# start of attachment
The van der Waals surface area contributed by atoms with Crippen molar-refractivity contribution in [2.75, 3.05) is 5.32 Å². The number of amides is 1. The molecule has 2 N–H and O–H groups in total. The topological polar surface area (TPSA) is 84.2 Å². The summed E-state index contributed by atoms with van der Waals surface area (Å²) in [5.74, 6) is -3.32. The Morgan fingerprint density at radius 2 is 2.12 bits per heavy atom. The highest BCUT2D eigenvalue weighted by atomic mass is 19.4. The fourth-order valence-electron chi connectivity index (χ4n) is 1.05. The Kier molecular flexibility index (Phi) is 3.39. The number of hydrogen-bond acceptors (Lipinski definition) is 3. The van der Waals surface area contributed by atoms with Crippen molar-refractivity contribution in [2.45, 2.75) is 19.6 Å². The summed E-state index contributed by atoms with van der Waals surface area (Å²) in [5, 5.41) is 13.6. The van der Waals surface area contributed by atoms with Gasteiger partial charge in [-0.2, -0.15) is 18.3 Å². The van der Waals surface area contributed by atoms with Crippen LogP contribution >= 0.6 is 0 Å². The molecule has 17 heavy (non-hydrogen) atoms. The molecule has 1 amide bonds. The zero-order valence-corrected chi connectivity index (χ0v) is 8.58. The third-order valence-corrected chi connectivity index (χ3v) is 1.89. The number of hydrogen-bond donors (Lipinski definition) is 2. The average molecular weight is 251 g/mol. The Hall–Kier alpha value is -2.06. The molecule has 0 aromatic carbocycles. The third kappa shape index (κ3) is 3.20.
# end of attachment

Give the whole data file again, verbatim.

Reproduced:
The van der Waals surface area contributed by atoms with Crippen molar-refractivity contribution in [2.75, 3.05) is 5.32 Å². The number of amides is 1. The molecule has 2 N–H and O–H groups in total. The topological polar surface area (TPSA) is 84.2 Å². The summed E-state index contributed by atoms with van der Waals surface area (Å²) in [5.74, 6) is -3.32. The Morgan fingerprint density at radius 2 is 2.12 bits per heavy atom. The highest BCUT2D eigenvalue weighted by atomic mass is 19.4. The fourth-order valence-electron chi connectivity index (χ4n) is 1.05. The Kier molecular flexibility index (Phi) is 3.39. The number of hydrogen-bond acceptors (Lipinski definition) is 3. The van der Waals surface area contributed by atoms with Crippen molar-refractivity contribution in [2.45, 2.75) is 19.6 Å². The summed E-state index contributed by atoms with van der Waals surface area (Å²) in [5, 5.41) is 13.6. The van der Waals surface area contributed by atoms with Gasteiger partial charge in [-0.2, -0.15) is 18.3 Å². The van der Waals surface area contributed by atoms with Crippen LogP contribution >= 0.6 is 0 Å². The molecule has 17 heavy (non-hydrogen) atoms. The molecule has 1 amide bonds. The zero-order valence-corrected chi connectivity index (χ0v) is 8.58. The third-order valence-corrected chi connectivity index (χ3v) is 1.89. The number of hydrogen-bond donors (Lipinski definition) is 2. The average molecular weight is 251 g/mol. The Hall–Kier alpha value is -2.06. The molecule has 0 aromatic carbocycles. The third kappa shape index (κ3) is 3.20.